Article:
Los Angeles universities help city sustainability drive

University data expertise essential to ‘capacity building’ for city government on issues ranging from air quality to localising UN sustainability goals, THE summit hears

April 27, 2022

Universities in Los Angeles are helping the city government build its capacity on data science, allowing it to innovate to find solutions to challenges ranging from air quality to localising United Nations Sustainable Development Goals, a Times Higher Education event heard.

Dawn Comer, director of technology inclusion in the Mayor’s Office of Budget and Innovation for the City of Los Angeles, spoke at the THE Innovation and Impact Summit at KTH Royal Institute of Technology in Stockholm.

Referencing research by University of Southern California academic Hernan Galperin mapping the parts of LA most impacted by poor broadband connectivity, she said that the pandemic had “heightened and increased how we incorporated his data maps”.

The city government also has “partnerships with a lot of universities on data science projects”, which involve students working on data covering issues including air quality, Covid recovery, racial equity, and localising the SDGs to LA by finding what data the city has on priorities such as gender equity, Ms Comer continued.

The City of LA says that academic partnerships “have made it possible to take local action on the SDGs in LA”, having been a “force multiplier for that progress” with more than 100 undergraduate and graduate students taking part in the project.

That brings an “opportunity for the city to attract new employees – it’s a way to introduce a new career to someone who might not have been exposed to a career path in the public sector” as well as bringing other benefits, said Ms Comer.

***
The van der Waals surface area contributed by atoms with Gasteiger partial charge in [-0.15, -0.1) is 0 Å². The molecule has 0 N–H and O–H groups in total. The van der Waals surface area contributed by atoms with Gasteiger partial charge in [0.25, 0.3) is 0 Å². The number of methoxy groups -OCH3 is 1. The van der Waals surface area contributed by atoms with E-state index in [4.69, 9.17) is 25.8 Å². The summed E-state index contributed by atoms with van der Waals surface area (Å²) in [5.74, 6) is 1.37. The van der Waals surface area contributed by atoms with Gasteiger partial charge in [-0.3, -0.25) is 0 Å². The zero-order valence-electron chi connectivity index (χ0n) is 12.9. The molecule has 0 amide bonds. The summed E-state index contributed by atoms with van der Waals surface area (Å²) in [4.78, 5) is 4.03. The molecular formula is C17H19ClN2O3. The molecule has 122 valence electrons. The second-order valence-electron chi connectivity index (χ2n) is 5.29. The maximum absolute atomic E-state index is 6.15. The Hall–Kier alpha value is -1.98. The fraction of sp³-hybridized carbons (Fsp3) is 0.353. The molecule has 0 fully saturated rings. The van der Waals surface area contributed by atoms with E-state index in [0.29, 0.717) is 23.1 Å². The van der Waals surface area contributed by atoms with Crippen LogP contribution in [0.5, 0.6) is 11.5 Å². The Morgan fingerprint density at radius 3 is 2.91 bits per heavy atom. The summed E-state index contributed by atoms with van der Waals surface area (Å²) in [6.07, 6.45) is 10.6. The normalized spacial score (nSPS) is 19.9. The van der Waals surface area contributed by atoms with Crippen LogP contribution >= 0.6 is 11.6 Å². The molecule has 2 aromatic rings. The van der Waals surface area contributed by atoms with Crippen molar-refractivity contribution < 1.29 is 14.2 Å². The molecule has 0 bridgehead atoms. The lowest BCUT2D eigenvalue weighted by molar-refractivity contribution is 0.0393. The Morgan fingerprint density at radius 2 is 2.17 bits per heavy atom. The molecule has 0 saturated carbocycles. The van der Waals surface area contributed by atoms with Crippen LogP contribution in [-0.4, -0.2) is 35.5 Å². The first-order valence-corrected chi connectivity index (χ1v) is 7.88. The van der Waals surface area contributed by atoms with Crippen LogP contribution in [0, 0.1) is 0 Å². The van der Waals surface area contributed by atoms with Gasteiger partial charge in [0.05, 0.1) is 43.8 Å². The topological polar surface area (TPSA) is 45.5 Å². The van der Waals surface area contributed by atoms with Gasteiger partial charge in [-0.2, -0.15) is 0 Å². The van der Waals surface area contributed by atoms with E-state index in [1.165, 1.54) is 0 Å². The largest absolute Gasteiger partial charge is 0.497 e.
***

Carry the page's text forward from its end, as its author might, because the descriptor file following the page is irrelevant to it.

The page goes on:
“Sometimes we [the city government] can’t upskill and reskill fast enough,” she added. “Working with the students allows us to bring in that breath of fresh air, a new way of looking at something, of doing something. It helps to build capacity for some of the projects we may not have the ability to staff right away.

“The way we approach it is that we timebox it. We make sure that we have a project that can be started and completed with a semester timescale.”

She highlighted a City of LA scheme, involving Nasa and California State University, Los Angeles, to “better understand, predict, and address air quality impacts” in the city.

And University of California, Los Angeles researchers are helping the city government improve its pavements, to reduce trips and falls, by using robots to map them.

These are examples where university research brings “capacity building” for the City of LA, said Ms Comer, needed because “sometimes we don’t have the teams or the resources to have that kind of research”.


Register to continue

Why register?

  • Registration is free and only takes a moment
  • Once registered, you can read 3 articles a month
  • Sign up for our newsletter
Please Login or Register to read this article.

Related articles